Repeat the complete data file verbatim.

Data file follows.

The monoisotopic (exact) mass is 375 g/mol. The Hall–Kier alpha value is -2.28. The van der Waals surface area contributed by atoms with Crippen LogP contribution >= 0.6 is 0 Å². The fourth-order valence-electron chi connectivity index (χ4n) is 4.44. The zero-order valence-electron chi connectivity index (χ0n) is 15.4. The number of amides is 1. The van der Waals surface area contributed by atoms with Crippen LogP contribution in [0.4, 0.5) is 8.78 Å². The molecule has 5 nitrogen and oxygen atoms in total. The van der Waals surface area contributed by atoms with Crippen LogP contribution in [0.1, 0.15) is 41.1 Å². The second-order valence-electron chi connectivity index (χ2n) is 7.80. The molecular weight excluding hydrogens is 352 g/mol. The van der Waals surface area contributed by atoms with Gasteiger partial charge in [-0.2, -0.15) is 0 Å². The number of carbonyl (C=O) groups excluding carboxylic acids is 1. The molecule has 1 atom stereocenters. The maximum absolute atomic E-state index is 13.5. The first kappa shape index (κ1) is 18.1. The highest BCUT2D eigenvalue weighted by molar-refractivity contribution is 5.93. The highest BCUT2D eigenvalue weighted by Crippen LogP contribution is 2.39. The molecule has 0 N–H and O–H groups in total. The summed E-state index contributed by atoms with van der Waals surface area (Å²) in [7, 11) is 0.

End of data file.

The monoisotopic (exact) mass is 375 g/mol. The Hall–Kier alpha value is -2.28. The van der Waals surface area contributed by atoms with Crippen LogP contribution >= 0.6 is 0 Å². The fourth-order valence-electron chi connectivity index (χ4n) is 4.44. The zero-order valence-electron chi connectivity index (χ0n) is 15.4. The number of amides is 1. The van der Waals surface area contributed by atoms with Crippen LogP contribution in [0.4, 0.5) is 8.78 Å². The molecule has 5 nitrogen and oxygen atoms in total. The van der Waals surface area contributed by atoms with Crippen LogP contribution in [0.1, 0.15) is 41.1 Å². The second-order valence-electron chi connectivity index (χ2n) is 7.80. The molecular weight excluding hydrogens is 352 g/mol. The van der Waals surface area contributed by atoms with Gasteiger partial charge in [-0.2, -0.15) is 0 Å². The number of carbonyl (C=O) groups excluding carboxylic acids is 1. The molecule has 1 atom stereocenters. The maximum absolute atomic E-state index is 13.5. The first kappa shape index (κ1) is 18.1. The highest BCUT2D eigenvalue weighted by molar-refractivity contribution is 5.93. The highest BCUT2D eigenvalue weighted by Crippen LogP contribution is 2.39. The molecule has 0 N–H and O–H groups in total. The summed E-state index contributed by atoms with van der Waals surface area (Å²) in [7, 11) is 0.